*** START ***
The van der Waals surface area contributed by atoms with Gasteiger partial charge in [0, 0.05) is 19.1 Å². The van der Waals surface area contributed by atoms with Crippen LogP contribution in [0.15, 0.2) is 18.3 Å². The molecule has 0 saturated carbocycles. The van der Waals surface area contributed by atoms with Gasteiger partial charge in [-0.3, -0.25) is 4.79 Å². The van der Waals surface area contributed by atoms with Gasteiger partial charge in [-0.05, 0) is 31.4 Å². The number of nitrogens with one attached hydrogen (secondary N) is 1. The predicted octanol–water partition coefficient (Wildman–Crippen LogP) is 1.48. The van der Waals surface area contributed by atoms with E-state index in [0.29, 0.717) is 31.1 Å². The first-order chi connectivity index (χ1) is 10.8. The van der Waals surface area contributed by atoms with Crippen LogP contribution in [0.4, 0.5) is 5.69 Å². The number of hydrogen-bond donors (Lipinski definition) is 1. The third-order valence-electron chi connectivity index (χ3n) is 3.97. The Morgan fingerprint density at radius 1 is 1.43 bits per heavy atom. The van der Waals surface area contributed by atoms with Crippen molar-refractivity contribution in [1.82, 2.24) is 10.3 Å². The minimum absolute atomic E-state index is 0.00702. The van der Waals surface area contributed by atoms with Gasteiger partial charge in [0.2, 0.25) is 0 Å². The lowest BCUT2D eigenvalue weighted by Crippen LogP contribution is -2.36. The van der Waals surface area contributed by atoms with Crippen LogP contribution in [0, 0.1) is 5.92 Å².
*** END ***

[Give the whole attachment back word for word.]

The van der Waals surface area contributed by atoms with Gasteiger partial charge in [0, 0.05) is 19.1 Å². The van der Waals surface area contributed by atoms with Crippen LogP contribution in [0.15, 0.2) is 18.3 Å². The molecule has 0 saturated carbocycles. The van der Waals surface area contributed by atoms with Gasteiger partial charge in [-0.3, -0.25) is 4.79 Å². The van der Waals surface area contributed by atoms with Gasteiger partial charge in [-0.05, 0) is 31.4 Å². The number of nitrogens with one attached hydrogen (secondary N) is 1. The predicted octanol–water partition coefficient (Wildman–Crippen LogP) is 1.48. The van der Waals surface area contributed by atoms with E-state index in [0.29, 0.717) is 31.1 Å². The first-order chi connectivity index (χ1) is 10.8. The van der Waals surface area contributed by atoms with Crippen LogP contribution in [0.4, 0.5) is 5.69 Å². The number of hydrogen-bond donors (Lipinski definition) is 1. The third-order valence-electron chi connectivity index (χ3n) is 3.97. The Morgan fingerprint density at radius 1 is 1.43 bits per heavy atom. The van der Waals surface area contributed by atoms with Crippen molar-refractivity contribution in [1.82, 2.24) is 10.3 Å². The minimum absolute atomic E-state index is 0.00702. The van der Waals surface area contributed by atoms with Gasteiger partial charge in [0.2, 0.25) is 0 Å². The lowest BCUT2D eigenvalue weighted by Crippen LogP contribution is -2.36. The van der Waals surface area contributed by atoms with Crippen LogP contribution in [0, 0.1) is 5.92 Å².